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"It’s like Zeus came down from the heavens and decided to strike my hard drive with his mightiest bolt of lightning."

Spring Cleaning Your Backup Strategy

May 9, 2019

The views and opinions expressed in this article are solely those of the contributor and not of Canon USA.

You need to turn your one of a kind image into at least three of a kind… Stay with me on this concept. It’s called the 3-2-1 backup strategy. And this actually extends beyond backing up your images. Sure, your photos are important but what about personal documents, music, movies and everything else in your digital life. We live in a time where everything is a finger swipe or click away. We assume that our most prized work and memories will be with us forever.

But this is far from the case and I have learned from my own mistakes. Back in college, I worked exclusively on my “backup” hard drive when sitting in the school computer lab. I put “backup” in quotes because it was not a backup. It was my unique one-of-a-kind external hard drive that contained all of my work.

And do I really need to even say, “guess what happened next?”

The hard drive crashed and everything was gone… The hours, days and weeks spent on images and videos that I created were unrecoverable. I know this because I spent about $500 dollars to try and recover the data but this was a crash of legends. It’s like Zeus came down from the heavens and decided to strike my hard drive with his mightiest bolt of lightning.

Being a college student, I gambled my school work over purchasing a second hard drive that would have cost me only a couple hundred dollars. So not only did I eventually have a hard drive crash, I had to borrow and pay $500 to try and recover nothing, and I had to make up a semester’s worth of work in a few short weeks.

If I truly had a backup, I would have had a second hard drive that was identical to the first. An exact copy of all the bits and bytes of my school work. However, in order to truly have my information backed up and safe, this is where the 3-2-1 backup strategy comes into place.

3 – At a minimum, there need to be 3 copies of files.

2 – There need to be 2 copies on two different local sources. For example, one copy on a local computer or hard drive and another copy on another local external hard drive.

1 – The last component is to have 1 copy off-site, meaning not local. This is in case of fire, flooding, hurricanes, theft, earthquakes, etc.


For the past 15 years, I’ve played around with different local strategies but lately, my strategy became more of a headache. Don’t get me wrong, I’ve been fortunate and not one of my hard drives have failed me since being in college. All of the major hard drive companies such as Seagate, Western Digital, Toshiba and Hitachi all make great hard drives. I also had a Mac Mini and utilized Time Capsule to backup personal computers and keep my hard drives powered. But take a look at my local hard drive collection.

What you don’t see and the biggest flaw is not knowing what is on each hard drive and having to switch through the different hard drives to find the right files.

Fast forward to present day and I now utilize a NAS (network attached storage) system. NAS systems are a must for photographers, videographers and highly recommended for any creative. I’m able to back up my information easily in a centralized location.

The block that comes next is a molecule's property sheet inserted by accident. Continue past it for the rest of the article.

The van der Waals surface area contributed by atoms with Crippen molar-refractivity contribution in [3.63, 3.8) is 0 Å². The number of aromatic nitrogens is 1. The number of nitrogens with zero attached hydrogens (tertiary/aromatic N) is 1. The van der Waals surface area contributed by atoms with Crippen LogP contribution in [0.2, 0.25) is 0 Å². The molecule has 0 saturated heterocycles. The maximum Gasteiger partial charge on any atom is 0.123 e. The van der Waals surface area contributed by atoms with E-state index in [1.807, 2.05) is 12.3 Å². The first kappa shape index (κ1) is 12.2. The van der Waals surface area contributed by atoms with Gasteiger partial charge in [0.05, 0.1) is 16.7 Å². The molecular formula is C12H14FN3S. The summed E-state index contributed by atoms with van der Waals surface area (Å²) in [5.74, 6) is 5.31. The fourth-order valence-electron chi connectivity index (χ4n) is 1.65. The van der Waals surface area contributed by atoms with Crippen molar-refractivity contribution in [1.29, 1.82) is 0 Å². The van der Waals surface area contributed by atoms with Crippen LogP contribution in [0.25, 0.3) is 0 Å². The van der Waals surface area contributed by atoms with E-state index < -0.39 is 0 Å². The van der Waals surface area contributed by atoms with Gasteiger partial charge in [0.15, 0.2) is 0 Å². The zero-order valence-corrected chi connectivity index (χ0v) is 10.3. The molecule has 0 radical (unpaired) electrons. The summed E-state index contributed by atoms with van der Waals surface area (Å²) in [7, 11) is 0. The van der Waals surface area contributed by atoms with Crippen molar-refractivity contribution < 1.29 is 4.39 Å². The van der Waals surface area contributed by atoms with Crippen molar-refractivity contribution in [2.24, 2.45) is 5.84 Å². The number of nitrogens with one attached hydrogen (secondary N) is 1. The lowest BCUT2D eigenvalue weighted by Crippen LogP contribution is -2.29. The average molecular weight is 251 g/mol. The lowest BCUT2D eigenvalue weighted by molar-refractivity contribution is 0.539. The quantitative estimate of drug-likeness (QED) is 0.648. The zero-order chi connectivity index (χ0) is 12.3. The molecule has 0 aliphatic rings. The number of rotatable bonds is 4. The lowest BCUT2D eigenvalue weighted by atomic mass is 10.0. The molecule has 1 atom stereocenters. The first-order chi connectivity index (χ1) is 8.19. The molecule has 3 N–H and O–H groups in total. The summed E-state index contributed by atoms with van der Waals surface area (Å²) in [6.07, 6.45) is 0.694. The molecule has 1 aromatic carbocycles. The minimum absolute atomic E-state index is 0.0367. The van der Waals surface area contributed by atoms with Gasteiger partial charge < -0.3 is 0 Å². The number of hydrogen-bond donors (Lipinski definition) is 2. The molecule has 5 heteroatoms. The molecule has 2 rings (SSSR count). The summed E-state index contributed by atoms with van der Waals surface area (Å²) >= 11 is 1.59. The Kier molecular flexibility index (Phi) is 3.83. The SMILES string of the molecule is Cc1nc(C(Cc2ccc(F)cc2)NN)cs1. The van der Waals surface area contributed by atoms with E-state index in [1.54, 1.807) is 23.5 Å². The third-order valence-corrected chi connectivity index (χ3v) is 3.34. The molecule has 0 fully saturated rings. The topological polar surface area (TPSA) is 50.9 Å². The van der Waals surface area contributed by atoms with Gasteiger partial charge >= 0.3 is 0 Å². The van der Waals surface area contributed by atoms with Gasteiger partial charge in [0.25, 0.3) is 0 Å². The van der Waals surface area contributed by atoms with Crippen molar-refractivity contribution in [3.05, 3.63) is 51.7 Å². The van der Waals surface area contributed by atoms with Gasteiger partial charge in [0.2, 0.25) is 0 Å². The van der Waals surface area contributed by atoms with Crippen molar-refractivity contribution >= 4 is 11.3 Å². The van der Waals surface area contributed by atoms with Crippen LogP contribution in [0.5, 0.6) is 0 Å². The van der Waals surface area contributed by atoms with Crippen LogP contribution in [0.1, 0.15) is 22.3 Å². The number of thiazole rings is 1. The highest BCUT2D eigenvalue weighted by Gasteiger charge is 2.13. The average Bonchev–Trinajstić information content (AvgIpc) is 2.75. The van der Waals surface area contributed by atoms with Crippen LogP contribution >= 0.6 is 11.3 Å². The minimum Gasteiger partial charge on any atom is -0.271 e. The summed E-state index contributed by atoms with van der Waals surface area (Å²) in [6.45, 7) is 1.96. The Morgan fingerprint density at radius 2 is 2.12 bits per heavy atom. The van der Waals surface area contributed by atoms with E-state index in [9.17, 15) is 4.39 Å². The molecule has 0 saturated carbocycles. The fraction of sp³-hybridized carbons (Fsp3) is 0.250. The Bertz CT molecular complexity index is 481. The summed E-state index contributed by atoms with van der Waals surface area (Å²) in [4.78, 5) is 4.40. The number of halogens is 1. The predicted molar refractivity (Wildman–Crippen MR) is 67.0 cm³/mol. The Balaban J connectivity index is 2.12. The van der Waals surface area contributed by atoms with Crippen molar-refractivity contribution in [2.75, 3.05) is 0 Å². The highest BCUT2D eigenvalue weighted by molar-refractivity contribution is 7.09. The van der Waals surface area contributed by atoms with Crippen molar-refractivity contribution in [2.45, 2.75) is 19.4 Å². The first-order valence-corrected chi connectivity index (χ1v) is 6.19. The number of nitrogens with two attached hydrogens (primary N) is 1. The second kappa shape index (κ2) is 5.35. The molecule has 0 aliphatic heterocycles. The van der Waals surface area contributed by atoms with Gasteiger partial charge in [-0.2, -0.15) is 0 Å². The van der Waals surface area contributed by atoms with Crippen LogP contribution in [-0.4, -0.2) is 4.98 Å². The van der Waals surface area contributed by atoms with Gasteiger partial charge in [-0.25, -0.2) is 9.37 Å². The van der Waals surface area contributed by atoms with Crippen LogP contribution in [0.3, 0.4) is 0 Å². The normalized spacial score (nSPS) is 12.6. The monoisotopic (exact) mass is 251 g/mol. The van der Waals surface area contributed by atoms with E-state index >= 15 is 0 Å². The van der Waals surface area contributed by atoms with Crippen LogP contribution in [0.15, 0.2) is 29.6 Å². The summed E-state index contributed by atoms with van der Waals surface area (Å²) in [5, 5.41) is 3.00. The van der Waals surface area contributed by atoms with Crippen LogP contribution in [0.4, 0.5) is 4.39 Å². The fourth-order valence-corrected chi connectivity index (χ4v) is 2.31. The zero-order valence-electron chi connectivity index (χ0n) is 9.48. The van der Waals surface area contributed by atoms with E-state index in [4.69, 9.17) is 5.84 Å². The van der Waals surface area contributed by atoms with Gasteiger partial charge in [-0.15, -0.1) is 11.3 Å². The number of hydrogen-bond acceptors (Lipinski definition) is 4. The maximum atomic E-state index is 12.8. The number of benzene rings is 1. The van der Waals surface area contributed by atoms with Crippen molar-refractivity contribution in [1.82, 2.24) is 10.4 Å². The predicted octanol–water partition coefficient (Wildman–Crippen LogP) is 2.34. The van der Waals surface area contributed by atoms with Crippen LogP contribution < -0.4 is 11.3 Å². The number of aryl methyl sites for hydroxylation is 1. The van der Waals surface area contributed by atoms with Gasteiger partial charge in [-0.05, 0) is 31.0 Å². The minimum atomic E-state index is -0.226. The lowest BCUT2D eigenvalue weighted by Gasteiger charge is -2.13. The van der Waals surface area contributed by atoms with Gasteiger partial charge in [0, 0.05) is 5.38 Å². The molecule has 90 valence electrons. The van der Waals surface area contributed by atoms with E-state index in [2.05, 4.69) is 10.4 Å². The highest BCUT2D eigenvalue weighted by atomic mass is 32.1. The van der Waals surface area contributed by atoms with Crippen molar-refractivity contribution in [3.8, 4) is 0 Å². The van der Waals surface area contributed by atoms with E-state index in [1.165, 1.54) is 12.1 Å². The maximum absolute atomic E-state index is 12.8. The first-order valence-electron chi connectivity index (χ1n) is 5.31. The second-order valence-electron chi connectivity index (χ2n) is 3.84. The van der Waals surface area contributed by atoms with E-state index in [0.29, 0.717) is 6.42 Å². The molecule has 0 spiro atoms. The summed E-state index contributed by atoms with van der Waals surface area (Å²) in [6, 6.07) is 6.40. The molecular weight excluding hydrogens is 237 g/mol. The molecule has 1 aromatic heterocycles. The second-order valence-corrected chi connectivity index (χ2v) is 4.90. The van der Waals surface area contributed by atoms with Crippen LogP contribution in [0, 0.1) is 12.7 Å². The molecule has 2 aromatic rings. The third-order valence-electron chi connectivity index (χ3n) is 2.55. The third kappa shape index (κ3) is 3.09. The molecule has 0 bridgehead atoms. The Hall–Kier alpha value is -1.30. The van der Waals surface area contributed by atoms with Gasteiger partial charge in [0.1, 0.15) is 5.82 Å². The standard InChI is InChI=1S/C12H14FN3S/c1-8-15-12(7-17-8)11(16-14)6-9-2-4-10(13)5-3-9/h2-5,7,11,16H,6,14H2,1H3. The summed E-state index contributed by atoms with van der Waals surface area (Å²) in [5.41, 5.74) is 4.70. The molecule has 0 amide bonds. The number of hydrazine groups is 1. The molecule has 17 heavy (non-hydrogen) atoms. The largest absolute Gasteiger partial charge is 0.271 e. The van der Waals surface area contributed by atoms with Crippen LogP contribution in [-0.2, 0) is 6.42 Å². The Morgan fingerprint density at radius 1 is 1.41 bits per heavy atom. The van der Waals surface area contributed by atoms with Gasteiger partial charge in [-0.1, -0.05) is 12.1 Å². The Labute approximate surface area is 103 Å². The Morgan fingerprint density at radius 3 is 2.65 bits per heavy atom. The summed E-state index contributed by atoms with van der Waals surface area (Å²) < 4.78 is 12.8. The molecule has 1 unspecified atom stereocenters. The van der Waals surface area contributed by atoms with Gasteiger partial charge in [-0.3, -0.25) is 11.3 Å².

Depending on the configuration, NAS devices can be set up as JBOD (just a bunch of disks) or as a RAID (redundant array of independent disks). I utilize RAID 5 because my NAS system has 4 drives and I can have one hard drive fail without the whole system going down and I won’t lose data. If I have to replace a failed hard drive, I remove the dead drive and replace it with a new one. The system syncs up the data from the original 3 drives and the system is back up and running. This feature and many other features are the reasons for utilizing a NAS system by Synology.

No more fumbling around for different cables or looking for the right hard drive. All of my information is stored in one device, connected to my network, across multiple hard drives and the great thing about a NAS is that all of my information is being backed up in this one device.


My off-site strategy is to keep at least one copy of my files not at my home. This can be done by uploading files to the cloud and using services like Google Drive, Dropbox or if you need a large amount of space, I recommend looking at Backblaze. Of course, like any online service, there is the possibility of data breaches and hacking of information.

Another method is to copy your files to external hard drives and keep them at a trusted source with a relative, friend or perhaps at work. However, the one caveat to this method is will it be secure? If you leave it at any of these locations, can you be absolutely certain that no one will grab your hard drives and use it for themselves?

My method is to keep a few hard drives at a relative’s house. I label them and keep it in a small locked waterproof case. I lock it as a deterrent and waterproof to protect it from any sort of water damage. Four times a year I bring the hard drives home and sync up the data. Once it is complete, I drop the off-site backups back at my relative’s home for safe keeping.

Life happens and life-changing events can occur with little to no time to prepare. Backing up your digital life is incredibly important and for any creative. Having the capability of a secure backup process has never been easier and more affordable than ever. Be sure to double check your backup strategy and please feel free to share with me your experiences and recommendations. You can reach me at mhiga@cusa.canon.com and good luck with your backup!

All Canon contributors are compensated and actual users of Canon products promoted.